You’ve probably encountered a coworker who was outright rude — always picking fights, hurting feelings, and throwing teammates under the bus.
However, there’s also office jerks who take a more subtle approach: they constantly critique your work, don’t listen to your ideas, or only look out for themselves. These annoyances may even be so slight the individual doesn’t realise how they’re coming across to coworkers.
Luckily, these transgressions are avoidable. Here are four ways to keep yourself from being the office jerk:
1. Downplay your ego.
Your accomplishments are important and should be celebrated, but constantly pointing the spotlight on yourself gets old quickly. Chances are you’re part of a larger team, so no win is a completely solo effort. “It’s ok to take some of the credit if you actually deserve it, but taking all the credit only causes people to dislike you,” writes Rob Baiocco, chief creative officer at The BAM Connection, in a LinkedIn post.
It’s fine to enjoy the rush of signing a new client or landing a huge deal, but don’t let your achievements make you arrogant.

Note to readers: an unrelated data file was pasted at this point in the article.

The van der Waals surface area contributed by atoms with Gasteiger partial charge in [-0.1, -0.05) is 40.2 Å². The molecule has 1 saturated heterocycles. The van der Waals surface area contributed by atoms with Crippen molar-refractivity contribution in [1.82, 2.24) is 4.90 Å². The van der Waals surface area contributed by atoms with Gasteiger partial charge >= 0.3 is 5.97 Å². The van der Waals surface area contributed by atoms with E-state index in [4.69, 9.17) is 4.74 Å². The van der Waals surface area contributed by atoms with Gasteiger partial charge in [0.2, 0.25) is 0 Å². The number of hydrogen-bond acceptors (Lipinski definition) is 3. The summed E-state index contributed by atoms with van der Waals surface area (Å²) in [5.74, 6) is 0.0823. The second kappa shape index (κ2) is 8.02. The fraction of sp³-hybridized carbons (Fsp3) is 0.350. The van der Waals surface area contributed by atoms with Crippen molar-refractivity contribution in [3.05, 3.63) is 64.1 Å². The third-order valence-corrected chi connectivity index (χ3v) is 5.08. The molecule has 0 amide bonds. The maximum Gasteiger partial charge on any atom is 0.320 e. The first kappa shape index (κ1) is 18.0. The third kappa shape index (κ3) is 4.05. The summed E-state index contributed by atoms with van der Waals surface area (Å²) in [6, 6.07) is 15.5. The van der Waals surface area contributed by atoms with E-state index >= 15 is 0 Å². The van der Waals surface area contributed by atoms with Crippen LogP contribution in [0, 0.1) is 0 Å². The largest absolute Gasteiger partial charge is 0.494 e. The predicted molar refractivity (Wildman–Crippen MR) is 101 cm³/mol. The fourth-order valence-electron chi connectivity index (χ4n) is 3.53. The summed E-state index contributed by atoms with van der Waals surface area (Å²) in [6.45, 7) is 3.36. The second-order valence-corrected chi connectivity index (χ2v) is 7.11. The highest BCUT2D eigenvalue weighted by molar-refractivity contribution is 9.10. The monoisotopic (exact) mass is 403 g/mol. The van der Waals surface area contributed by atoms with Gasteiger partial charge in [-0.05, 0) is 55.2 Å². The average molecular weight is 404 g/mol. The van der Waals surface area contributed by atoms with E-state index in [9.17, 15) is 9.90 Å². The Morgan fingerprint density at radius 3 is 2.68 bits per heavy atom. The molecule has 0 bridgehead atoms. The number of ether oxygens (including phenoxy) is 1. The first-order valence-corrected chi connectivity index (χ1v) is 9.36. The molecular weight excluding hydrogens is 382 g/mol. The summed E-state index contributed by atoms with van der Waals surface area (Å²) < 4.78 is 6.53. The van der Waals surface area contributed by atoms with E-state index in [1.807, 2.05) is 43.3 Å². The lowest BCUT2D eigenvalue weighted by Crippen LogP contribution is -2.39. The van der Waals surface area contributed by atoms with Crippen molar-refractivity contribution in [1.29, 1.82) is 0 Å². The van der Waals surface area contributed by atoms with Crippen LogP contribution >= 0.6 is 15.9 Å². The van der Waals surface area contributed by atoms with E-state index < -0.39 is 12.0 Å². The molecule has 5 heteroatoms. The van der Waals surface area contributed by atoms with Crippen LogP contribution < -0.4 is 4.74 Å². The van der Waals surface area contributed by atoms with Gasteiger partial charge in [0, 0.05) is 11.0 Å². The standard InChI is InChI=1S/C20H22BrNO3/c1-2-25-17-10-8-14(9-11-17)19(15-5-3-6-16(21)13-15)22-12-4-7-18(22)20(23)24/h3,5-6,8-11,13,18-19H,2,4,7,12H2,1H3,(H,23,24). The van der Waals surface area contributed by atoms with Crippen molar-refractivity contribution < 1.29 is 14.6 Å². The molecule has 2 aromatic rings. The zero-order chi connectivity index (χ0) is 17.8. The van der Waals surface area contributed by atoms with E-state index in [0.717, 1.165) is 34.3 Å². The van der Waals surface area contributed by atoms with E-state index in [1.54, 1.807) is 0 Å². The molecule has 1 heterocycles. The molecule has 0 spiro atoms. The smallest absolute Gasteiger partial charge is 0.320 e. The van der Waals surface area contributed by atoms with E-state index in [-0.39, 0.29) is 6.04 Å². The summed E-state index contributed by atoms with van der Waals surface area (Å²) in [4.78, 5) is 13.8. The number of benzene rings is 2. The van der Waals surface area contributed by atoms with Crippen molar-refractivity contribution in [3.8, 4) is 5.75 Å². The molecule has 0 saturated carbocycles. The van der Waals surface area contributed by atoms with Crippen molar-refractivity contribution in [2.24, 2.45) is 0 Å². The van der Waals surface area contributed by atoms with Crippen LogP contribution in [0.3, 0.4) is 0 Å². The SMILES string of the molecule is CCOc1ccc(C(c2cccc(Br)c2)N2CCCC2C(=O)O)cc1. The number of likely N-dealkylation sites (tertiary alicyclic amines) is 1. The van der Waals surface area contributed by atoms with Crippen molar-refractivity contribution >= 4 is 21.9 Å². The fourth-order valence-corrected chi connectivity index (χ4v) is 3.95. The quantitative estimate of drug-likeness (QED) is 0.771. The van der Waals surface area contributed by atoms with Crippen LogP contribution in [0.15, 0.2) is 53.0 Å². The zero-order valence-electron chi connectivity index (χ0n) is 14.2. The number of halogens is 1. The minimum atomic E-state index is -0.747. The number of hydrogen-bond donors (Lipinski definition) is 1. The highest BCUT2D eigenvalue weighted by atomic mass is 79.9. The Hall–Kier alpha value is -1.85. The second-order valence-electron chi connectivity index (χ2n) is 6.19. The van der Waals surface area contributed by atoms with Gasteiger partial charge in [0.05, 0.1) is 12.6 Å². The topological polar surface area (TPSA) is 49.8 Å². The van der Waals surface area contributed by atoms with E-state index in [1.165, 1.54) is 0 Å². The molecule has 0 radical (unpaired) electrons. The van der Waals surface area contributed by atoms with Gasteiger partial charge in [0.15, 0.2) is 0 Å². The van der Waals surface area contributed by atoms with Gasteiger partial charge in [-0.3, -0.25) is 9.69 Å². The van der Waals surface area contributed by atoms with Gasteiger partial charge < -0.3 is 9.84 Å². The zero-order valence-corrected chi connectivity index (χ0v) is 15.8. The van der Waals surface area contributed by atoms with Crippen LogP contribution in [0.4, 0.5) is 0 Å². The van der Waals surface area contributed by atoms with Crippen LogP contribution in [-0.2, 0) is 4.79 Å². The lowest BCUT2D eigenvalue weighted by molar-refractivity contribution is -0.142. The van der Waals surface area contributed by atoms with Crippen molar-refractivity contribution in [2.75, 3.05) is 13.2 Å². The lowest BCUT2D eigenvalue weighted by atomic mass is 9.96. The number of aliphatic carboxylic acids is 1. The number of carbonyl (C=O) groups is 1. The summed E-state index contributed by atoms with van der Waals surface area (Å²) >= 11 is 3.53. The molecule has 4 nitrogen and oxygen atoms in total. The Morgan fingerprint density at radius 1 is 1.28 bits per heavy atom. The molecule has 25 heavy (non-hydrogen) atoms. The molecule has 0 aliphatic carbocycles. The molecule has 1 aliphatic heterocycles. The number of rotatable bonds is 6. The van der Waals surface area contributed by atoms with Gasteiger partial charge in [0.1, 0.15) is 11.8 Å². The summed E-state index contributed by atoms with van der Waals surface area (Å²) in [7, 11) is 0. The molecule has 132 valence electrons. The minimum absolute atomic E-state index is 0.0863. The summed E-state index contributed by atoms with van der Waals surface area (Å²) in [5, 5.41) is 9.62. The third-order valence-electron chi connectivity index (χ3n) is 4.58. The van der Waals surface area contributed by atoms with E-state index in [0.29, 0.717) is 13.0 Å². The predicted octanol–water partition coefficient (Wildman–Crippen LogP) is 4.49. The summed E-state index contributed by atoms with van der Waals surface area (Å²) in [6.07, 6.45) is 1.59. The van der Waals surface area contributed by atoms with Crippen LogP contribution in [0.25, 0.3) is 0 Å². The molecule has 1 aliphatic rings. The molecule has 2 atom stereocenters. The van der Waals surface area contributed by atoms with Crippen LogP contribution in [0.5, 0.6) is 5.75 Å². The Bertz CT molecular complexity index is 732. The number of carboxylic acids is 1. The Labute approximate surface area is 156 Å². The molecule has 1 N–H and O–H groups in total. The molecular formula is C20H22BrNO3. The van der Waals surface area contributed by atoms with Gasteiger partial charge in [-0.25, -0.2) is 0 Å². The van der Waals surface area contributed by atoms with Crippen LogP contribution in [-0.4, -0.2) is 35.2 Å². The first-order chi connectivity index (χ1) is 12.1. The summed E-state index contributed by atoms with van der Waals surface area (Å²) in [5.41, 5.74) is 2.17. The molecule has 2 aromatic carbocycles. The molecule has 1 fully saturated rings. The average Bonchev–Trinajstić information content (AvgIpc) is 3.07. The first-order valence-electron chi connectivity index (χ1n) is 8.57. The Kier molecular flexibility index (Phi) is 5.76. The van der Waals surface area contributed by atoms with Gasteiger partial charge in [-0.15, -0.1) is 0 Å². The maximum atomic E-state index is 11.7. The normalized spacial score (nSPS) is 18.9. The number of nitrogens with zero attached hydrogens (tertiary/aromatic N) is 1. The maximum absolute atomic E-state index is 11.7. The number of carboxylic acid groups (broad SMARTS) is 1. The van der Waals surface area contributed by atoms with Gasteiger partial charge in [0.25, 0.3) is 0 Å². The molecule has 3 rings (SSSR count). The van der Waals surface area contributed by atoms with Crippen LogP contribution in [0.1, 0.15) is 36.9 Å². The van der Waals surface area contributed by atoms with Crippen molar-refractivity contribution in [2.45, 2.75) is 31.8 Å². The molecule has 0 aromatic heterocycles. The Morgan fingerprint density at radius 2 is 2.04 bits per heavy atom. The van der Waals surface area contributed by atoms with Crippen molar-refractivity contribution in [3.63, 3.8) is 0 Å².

2. Focus on your work.
Office politics and brownnosing aren’t going to drive your company to success, so they shouldn’t be steering your priorities either. “If you care more about sticking it to someone else, protecting your job, or trying to look good in front of your boss, people don’t respect your decisions because they know they are wrongly motivated,” Baiocco explains. He suggests staying committed to the tasks at hand, as you’ll earn more respect if coworkers see that your main focus is improving the business.
3. Respect everyone’s ideas.
Yes, certain employees are bound to stand out more than others, whether they always speak up during meetings or have a seemingly endless flow of solid ideas. However, this doesn’t mean that other workers should be seen as less productive or not considered “idea people,” Baiocco notes. Great insights can come from anywhere, and immediately writing someone off makes you look like a jerk. “Even if you don’t use their thinking, they will respect that you actually listened and considered it,” he says.
4. Don’t micromanage.
Though it may be tempting at times to check up on coworkers, don’t. Instead, focus on getting your own tasks finished and allow your teammates to do theirs. If you try to oversee every aspect of a project, you’ll most likely annoy your coworkers and let your own work ethic slip. “When everyone performs his or her own particular expertise, the job almost always goes more smoothly, and turns out higher quality,” Baiocco says.
Click here to read the full LinkedIn post.
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